So I gave myself rules, and as an exercise I started with simple questions: “What emerges from the combination of simple elements that depend on each other? What emerges from the non-linearity of interaction between the components of a system? Does self-organization allow the system itself to exhibit inexplicable properties based on the laws that govern the individual components? How many possibilities does a system have?
From here on I started, in practice, a series of residencies, in collaboration with 6 performers, with the aim of answering the questions I had previously asked myself.
The first step was to generate a “mesh”, that is a subdivision of the scenic space into triangular, topological and discrete geometric cells.
These cells, triangular units, made of wood, become that narrative, choreographic, visual and performative model, that geometric and discrete approximation that allowed me to observe at the same time, the triangle as the unit and the whole, as a simple form and the complex, as a reductive and expansive form.
Closely related to an ecological thought, I began to imagine the stage space, no longer as a rigid grid, but rather as a "mesh", that is a mobile space of interconnection, in which infinite connections and infinitesimal differences between the elements bring out continuous ramifications: a strange mesh without a center or border, a space of semi-organized anarchy. The mesh therefore indicates a tangle, an irregular density or density of textures or fabrics where large spaces and neighborhoods alternate. In context, therefore, everything is interconnected with each other, and to quote Timothy Morton “every entity seems strange. Nothing exists completely by itself, and so nothing is fully itself ”.

Compost #4

Released on 30/07/2020

The in-between represents a tension or pull between the ‘ideal and the material’ (Grosz, 91).  Its fluidity and boundless, described in this reading as not a space of inherent  logic, but one that is blended, molded or shaped by the variables that formulate tension on this system from the outside.  This ‘position’ provides utmost potential for continued evolution and is reminiscent of the catastrophes discussed in our previous class.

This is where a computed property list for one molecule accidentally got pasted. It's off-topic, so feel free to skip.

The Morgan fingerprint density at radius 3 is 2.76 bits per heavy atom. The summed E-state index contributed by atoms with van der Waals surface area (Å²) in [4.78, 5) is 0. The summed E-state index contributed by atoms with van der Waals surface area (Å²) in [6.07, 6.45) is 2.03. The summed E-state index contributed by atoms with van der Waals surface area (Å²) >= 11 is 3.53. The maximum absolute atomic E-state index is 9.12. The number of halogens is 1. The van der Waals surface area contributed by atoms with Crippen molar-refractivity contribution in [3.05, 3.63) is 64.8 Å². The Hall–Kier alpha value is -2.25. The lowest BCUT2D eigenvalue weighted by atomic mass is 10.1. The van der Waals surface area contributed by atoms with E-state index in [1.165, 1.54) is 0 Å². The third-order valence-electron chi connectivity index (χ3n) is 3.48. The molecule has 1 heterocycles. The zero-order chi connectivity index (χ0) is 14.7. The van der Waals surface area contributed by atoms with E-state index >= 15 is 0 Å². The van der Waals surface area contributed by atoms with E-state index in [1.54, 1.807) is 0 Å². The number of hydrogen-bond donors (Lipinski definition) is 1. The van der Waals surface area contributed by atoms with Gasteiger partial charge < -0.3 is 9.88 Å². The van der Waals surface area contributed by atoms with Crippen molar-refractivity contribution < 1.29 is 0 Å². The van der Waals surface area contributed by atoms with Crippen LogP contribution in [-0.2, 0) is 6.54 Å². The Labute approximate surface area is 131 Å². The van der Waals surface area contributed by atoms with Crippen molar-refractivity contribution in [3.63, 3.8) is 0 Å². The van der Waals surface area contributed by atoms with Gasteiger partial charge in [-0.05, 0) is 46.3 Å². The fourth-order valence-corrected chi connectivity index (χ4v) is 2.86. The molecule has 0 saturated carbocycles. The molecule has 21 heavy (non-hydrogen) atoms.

Though the in-between is not inherently spatial, through its transformation of other opposing variables or fragmentation of such moments it formulates a dynamic spatial construct.  It therefore becomes spatial based on the movement and forces between opposing variables. 

This tension is a theme brought up the formulation of space of memory and home within my current research.  Two opposing camps, one of the physical/material realm, oppose those memories that encompass imagination, future, possibility, and what has yet to formulate itself into reality.  The in-between is the constant negotiation and tension formed between these two sides.  Continually fluid and changing through time, new spaces are constantly being negotiated based on acceptance and movement into the realm of future possibility or the connection to historic memories grounded in the material.  Such a space is as Grosz explains a place where things become frayed or undone; however such action also produced new potential linkages, paths and potential identities.  Grosz continues in the discussion of the role of Nature and its relation to culture.  Nature dichotomized with culture indicates an opposition or view of nature as a burden to architecture.  Grosz suggests viewing Nature as inherent in and with the conception of culture, the ‘locus of impetus and force.’   Grosz identifies the natural as materiality in time whose destination is openness. Nature as ‘becoming’ as suggested by Grosz suggested a deepening respect towards nature, not simply as a tool towards a cultural end.

It should be imperative to understand those natural systems that failed to evolve or survive and how this can better inform architectural design.  This pulls on Grosz’s discussion of Hegel and the tracing of those alternative cultural forces that history has repressed.  Similarly, this better understanding of those which weren’t provides a better understanding of power, force, and the role of dominance in future systems.  Architecture then is the interface between the cultural and the natural, using the best of both camps that otherwise inhibit progress.